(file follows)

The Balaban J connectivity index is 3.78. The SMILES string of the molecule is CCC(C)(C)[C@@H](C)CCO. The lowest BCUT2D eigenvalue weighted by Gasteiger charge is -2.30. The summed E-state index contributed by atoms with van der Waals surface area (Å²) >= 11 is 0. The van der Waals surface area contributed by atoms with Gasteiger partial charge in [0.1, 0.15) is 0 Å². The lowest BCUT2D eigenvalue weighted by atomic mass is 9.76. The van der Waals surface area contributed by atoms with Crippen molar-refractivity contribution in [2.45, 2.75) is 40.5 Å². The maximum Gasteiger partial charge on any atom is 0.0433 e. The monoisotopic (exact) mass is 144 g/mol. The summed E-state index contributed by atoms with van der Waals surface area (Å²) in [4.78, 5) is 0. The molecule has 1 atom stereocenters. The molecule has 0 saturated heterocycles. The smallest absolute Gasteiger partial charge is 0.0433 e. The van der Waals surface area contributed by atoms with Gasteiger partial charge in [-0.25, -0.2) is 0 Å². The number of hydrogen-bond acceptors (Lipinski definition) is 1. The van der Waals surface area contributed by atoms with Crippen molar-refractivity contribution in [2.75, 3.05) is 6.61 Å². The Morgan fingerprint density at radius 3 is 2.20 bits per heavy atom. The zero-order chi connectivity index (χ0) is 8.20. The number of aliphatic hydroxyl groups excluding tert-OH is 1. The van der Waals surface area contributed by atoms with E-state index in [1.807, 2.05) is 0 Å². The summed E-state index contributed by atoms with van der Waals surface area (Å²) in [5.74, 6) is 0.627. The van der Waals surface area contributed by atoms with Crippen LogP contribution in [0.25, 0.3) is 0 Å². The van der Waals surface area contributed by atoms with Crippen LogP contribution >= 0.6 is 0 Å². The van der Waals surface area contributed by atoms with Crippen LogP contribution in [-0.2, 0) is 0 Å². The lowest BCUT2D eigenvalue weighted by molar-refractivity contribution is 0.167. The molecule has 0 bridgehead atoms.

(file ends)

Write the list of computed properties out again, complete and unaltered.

The Balaban J connectivity index is 3.78. The SMILES string of the molecule is CCC(C)(C)[C@@H](C)CCO. The lowest BCUT2D eigenvalue weighted by Gasteiger charge is -2.30. The summed E-state index contributed by atoms with van der Waals surface area (Å²) >= 11 is 0. The van der Waals surface area contributed by atoms with Gasteiger partial charge in [0.1, 0.15) is 0 Å². The lowest BCUT2D eigenvalue weighted by atomic mass is 9.76. The van der Waals surface area contributed by atoms with Crippen molar-refractivity contribution in [2.45, 2.75) is 40.5 Å². The maximum Gasteiger partial charge on any atom is 0.0433 e. The monoisotopic (exact) mass is 144 g/mol. The summed E-state index contributed by atoms with van der Waals surface area (Å²) in [4.78, 5) is 0. The molecule has 1 atom stereocenters. The molecule has 0 saturated heterocycles. The smallest absolute Gasteiger partial charge is 0.0433 e. The van der Waals surface area contributed by atoms with Gasteiger partial charge in [-0.25, -0.2) is 0 Å². The number of hydrogen-bond acceptors (Lipinski definition) is 1. The van der Waals surface area contributed by atoms with Crippen molar-refractivity contribution in [2.75, 3.05) is 6.61 Å². The Morgan fingerprint density at radius 3 is 2.20 bits per heavy atom. The zero-order chi connectivity index (χ0) is 8.20. The number of aliphatic hydroxyl groups excluding tert-OH is 1. The van der Waals surface area contributed by atoms with E-state index in [1.807, 2.05) is 0 Å². The summed E-state index contributed by atoms with van der Waals surface area (Å²) in [5.74, 6) is 0.627. The van der Waals surface area contributed by atoms with Crippen LogP contribution in [0.25, 0.3) is 0 Å². The van der Waals surface area contributed by atoms with Crippen LogP contribution >= 0.6 is 0 Å². The van der Waals surface area contributed by atoms with Crippen LogP contribution in [-0.2, 0) is 0 Å². The lowest BCUT2D eigenvalue weighted by molar-refractivity contribution is 0.167. The molecule has 0 bridgehead atoms.